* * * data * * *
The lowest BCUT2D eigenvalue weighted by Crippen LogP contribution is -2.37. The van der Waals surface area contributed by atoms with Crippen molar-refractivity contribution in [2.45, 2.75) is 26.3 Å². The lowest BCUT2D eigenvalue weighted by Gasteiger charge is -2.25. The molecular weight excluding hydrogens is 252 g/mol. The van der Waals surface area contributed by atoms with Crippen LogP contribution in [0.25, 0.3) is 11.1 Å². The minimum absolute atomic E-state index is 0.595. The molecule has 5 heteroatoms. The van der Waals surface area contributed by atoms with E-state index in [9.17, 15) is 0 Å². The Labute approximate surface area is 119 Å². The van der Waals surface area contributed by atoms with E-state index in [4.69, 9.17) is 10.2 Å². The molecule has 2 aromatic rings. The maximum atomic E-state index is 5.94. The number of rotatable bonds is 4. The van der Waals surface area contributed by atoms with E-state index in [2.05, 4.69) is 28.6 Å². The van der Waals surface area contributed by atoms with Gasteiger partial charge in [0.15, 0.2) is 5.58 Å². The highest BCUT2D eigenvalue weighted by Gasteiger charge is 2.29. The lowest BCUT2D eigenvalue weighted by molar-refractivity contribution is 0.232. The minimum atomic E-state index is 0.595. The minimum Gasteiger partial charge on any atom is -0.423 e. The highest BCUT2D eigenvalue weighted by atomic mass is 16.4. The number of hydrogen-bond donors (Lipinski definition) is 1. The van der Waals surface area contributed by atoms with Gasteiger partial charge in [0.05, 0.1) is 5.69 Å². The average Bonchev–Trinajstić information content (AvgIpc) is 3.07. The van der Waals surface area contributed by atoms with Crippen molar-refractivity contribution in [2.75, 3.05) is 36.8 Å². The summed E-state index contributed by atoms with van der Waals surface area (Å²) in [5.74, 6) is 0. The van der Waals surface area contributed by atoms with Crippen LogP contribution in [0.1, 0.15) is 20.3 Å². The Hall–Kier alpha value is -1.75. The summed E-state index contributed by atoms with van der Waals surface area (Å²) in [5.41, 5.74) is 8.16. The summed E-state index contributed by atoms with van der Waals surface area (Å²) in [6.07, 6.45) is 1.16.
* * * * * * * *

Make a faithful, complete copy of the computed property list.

The lowest BCUT2D eigenvalue weighted by Crippen LogP contribution is -2.37. The van der Waals surface area contributed by atoms with Crippen molar-refractivity contribution in [2.45, 2.75) is 26.3 Å². The lowest BCUT2D eigenvalue weighted by Gasteiger charge is -2.25. The molecular weight excluding hydrogens is 252 g/mol. The van der Waals surface area contributed by atoms with Crippen LogP contribution in [0.25, 0.3) is 11.1 Å². The minimum absolute atomic E-state index is 0.595. The molecule has 5 heteroatoms. The van der Waals surface area contributed by atoms with E-state index in [9.17, 15) is 0 Å². The Labute approximate surface area is 119 Å². The van der Waals surface area contributed by atoms with E-state index in [4.69, 9.17) is 10.2 Å². The molecule has 2 aromatic rings. The maximum atomic E-state index is 5.94. The number of rotatable bonds is 4. The van der Waals surface area contributed by atoms with E-state index in [2.05, 4.69) is 28.6 Å². The van der Waals surface area contributed by atoms with Gasteiger partial charge in [0.15, 0.2) is 5.58 Å². The highest BCUT2D eigenvalue weighted by Gasteiger charge is 2.29. The lowest BCUT2D eigenvalue weighted by molar-refractivity contribution is 0.232. The minimum atomic E-state index is 0.595. The minimum Gasteiger partial charge on any atom is -0.423 e. The highest BCUT2D eigenvalue weighted by atomic mass is 16.4. The number of hydrogen-bond donors (Lipinski definition) is 1. The van der Waals surface area contributed by atoms with Gasteiger partial charge in [0.05, 0.1) is 5.69 Å². The average Bonchev–Trinajstić information content (AvgIpc) is 3.07. The van der Waals surface area contributed by atoms with Crippen molar-refractivity contribution in [2.75, 3.05) is 36.8 Å². The summed E-state index contributed by atoms with van der Waals surface area (Å²) in [5.74, 6) is 0. The van der Waals surface area contributed by atoms with Crippen LogP contribution in [0.1, 0.15) is 20.3 Å². The Hall–Kier alpha value is -1.75. The summed E-state index contributed by atoms with van der Waals surface area (Å²) in [5.41, 5.74) is 8.16. The summed E-state index contributed by atoms with van der Waals surface area (Å²) in [6.07, 6.45) is 1.16.